Owning a pet offers many benefits to our emotional and physical health and in turn we invest greatly in the wellbeing of our animal companions. As we become more aware of and committed to natural remedies for our own health, naturally we consider caring for our pets in the same way.
With the growing popularity of essential oils there are an increasing number of personal stories being shared about the successes and dangers of using essential oils on pets. Professional opinions vary greatly regarding which essential oils to use with animals or if they should be used at all. Some even question whether trace elements of terpenes present in certain hydrosols might be unsafe for pets. When looking further, peer reviewed studies are limited and conflicting information abounds.
Most recommendations for essential oil use are intended for humans. Our anatomy and size differ considerably from most pets, so it is not safe to simply apply products formulated for humans on animals or to assume that suggested uses and doses on packaging are applicable to animals. Recommendations also vary between species, so what might be fine for one pet does not apply to all.
Cats lack a set of liver enzymes that metabolize and excrete all sorts of chemical compounds including salicin/salicylate present in birch and wintergreen essential oils and hydrocarbon and alcohol terpenes found in a variety of essential oils. Many respected veterinarians and animal aromatherapists advise against the use of the following essential oils for cats: cinnamon bark and leaf, clove, oregano, rosemary, tea tree, thyme, and wintergreen.
Other sources also caution against the use of citruses, evergreens, and resin based essential oils. Animal aromatherapist Kelly Holland Azzaro advises against the use of any essential oils with cats, whereas holistic veterinarian Melissa Shelton advocates for blood tests and urinalysis prior to and during treatment to ensure that essential oil treatments are not causing harm.
For dogs, anise, clove, juniper, oregano, tea tree, thyme, wintergreen, and yarrow are advised against. These lists are not exhaustive and there are distinct recommendations for other animals: horses, rabbits, reptiles and birds all have specific suggestions. Finally, like humans each animal is an individual and may have reactions to oils that are not on these lists.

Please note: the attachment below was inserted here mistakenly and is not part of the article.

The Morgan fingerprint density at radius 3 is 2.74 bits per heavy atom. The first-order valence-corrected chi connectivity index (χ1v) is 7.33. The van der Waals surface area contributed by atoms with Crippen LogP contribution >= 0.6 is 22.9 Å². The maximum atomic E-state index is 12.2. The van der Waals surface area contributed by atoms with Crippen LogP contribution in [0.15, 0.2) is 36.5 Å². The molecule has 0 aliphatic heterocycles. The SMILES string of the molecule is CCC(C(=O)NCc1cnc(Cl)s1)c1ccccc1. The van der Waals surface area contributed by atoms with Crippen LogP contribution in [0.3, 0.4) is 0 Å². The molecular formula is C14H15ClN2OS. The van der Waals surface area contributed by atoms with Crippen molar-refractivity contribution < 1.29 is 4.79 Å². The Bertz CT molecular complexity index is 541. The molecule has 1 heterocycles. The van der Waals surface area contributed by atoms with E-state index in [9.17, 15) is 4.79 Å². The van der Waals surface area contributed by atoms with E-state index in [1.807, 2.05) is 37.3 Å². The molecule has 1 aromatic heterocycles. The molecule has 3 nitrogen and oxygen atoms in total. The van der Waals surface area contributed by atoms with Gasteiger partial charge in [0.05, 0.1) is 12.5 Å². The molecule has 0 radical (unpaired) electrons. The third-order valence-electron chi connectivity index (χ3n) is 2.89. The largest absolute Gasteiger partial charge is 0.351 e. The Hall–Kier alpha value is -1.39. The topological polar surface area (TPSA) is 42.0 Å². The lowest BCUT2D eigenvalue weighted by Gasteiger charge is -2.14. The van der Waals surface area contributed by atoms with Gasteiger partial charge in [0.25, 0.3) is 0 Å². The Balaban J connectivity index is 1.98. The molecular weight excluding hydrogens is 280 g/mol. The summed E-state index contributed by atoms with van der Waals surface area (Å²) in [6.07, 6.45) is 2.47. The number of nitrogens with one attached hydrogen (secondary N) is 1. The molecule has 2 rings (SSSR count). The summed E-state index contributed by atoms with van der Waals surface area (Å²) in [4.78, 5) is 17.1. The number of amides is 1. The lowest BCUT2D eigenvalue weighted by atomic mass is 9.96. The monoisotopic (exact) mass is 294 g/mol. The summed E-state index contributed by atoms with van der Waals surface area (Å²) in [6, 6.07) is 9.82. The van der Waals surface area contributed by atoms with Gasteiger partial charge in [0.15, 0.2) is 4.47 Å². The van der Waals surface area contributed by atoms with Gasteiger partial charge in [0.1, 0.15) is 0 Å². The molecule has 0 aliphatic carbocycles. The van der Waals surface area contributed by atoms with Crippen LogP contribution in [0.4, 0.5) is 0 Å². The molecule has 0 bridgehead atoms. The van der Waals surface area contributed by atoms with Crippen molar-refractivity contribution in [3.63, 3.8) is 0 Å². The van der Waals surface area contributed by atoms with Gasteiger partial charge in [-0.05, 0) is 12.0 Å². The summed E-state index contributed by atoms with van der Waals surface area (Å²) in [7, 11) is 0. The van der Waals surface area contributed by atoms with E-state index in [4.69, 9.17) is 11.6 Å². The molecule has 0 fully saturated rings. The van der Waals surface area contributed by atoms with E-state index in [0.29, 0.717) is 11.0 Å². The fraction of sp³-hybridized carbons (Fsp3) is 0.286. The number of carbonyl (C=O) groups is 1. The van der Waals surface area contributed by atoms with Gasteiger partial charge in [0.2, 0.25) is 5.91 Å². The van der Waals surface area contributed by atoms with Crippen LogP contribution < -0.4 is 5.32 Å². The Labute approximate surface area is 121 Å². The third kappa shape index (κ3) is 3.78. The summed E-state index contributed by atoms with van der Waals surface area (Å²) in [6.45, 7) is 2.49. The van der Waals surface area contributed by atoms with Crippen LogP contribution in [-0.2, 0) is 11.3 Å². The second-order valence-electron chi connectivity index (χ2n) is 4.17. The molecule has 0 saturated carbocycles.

If you choose to use essential oils on or around your pet, safe use involves the purity of the oil, an accurate assessment of the ailment, the appropriate oil, and the correct application.
Quality is important. Adulteration is common in essential oils and the only way to be certain you are purchasing pure (and pesticide free) essential oil is to buy certified organic oils. Currently ECOCERT is the most reputable certifying body with regulations for essential oils. The USDA allows ECOCERT certified oils to use the USDA Organic label so it is important to confirm that those oils bearing a USDA label have been inspected by ECOCERT.
Work with your veterinarian to accurately diagnose a pet’s ailment. Different maladies may have similar symptoms but require unique treatments. With the support of a veterinarian’s expertise and diagnostic tools you can be more certain of the health condition before deciding on a treatment. If you decide that essential oils should be part of the treatment plan, proceed with caution – ideally along with the support and guidance of an experienced animal aromatherapist or veterinarian.
Inhalation, diffusion, and topical are possible safe methods of application. When using essential oil therapies, a light application is best. Beginning with one drop (either neat, diffused, or in a carrier depending on the oil and the animal) will allow one to gauge an animal’s tolerance. When diffusing, ensure there is good ventilation, begin with just one drop for a limited time (20 minutes or less), and allow your pet to leave the room.
Observe your pet carefully following any type of application. Look for signs of irritation (such as sneezing, itching, or physical attempts to remove the oil) or toxicity (such as depression, weakness, vomiting, incoordination, and muscle tremors). If there is any adverse reaction stop using the oil. If you have diffused the oil, remove your pet from the space. If you have applied the oil topically, use a carrier oil such as olive oil to remove the essential oil – do not wash off with water. If you notice a positive result, remember more is not always better – if one drop works it does not necessarily mean increasing the dose will be more effective.
For further information, look to the following web and print resources:
Shelton, Melissa. ADR: The Animal Desk Reference Essential Oils for Animals. Melissa Shelton DVM, 2012.
Worwood, Valerie Ann. The Complete Book of Essential Oils and Aromatherapy. New World Library, 1991.